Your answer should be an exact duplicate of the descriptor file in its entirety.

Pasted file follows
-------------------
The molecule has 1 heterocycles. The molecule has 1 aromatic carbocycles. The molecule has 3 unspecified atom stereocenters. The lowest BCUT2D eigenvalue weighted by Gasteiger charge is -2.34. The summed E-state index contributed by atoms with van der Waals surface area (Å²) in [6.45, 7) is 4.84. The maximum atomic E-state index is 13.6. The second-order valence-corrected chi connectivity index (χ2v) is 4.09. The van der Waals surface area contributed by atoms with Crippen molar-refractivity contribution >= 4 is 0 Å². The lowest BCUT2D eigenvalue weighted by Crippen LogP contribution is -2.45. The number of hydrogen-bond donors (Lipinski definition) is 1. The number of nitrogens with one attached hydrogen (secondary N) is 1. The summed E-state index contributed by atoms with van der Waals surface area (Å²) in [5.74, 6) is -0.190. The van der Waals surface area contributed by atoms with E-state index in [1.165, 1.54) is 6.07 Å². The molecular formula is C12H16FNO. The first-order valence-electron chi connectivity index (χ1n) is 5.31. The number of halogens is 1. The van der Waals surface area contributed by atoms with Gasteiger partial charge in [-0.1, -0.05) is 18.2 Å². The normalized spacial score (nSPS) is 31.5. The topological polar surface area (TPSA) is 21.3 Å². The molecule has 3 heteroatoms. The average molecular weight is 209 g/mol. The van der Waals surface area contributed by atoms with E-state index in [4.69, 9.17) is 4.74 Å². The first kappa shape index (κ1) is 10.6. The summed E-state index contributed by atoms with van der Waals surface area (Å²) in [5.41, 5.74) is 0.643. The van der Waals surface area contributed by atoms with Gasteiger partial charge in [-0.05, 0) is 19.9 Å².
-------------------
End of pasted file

The molecule has 1 heterocycles. The molecule has 1 aromatic carbocycles. The molecule has 3 unspecified atom stereocenters. The lowest BCUT2D eigenvalue weighted by Gasteiger charge is -2.34. The summed E-state index contributed by atoms with van der Waals surface area (Å²) in [6.45, 7) is 4.84. The maximum atomic E-state index is 13.6. The second-order valence-corrected chi connectivity index (χ2v) is 4.09. The van der Waals surface area contributed by atoms with Crippen molar-refractivity contribution >= 4 is 0 Å². The lowest BCUT2D eigenvalue weighted by Crippen LogP contribution is -2.45. The number of hydrogen-bond donors (Lipinski definition) is 1. The number of nitrogens with one attached hydrogen (secondary N) is 1. The summed E-state index contributed by atoms with van der Waals surface area (Å²) in [5.74, 6) is -0.190. The van der Waals surface area contributed by atoms with E-state index in [1.165, 1.54) is 6.07 Å². The molecular formula is C12H16FNO. The first-order valence-electron chi connectivity index (χ1n) is 5.31. The number of halogens is 1. The van der Waals surface area contributed by atoms with Gasteiger partial charge in [-0.1, -0.05) is 18.2 Å². The normalized spacial score (nSPS) is 31.5. The topological polar surface area (TPSA) is 21.3 Å². The molecule has 3 heteroatoms. The average molecular weight is 209 g/mol. The van der Waals surface area contributed by atoms with E-state index in [4.69, 9.17) is 4.74 Å². The first kappa shape index (κ1) is 10.6. The summed E-state index contributed by atoms with van der Waals surface area (Å²) in [5.41, 5.74) is 0.643. The van der Waals surface area contributed by atoms with Gasteiger partial charge in [-0.05, 0) is 19.9 Å².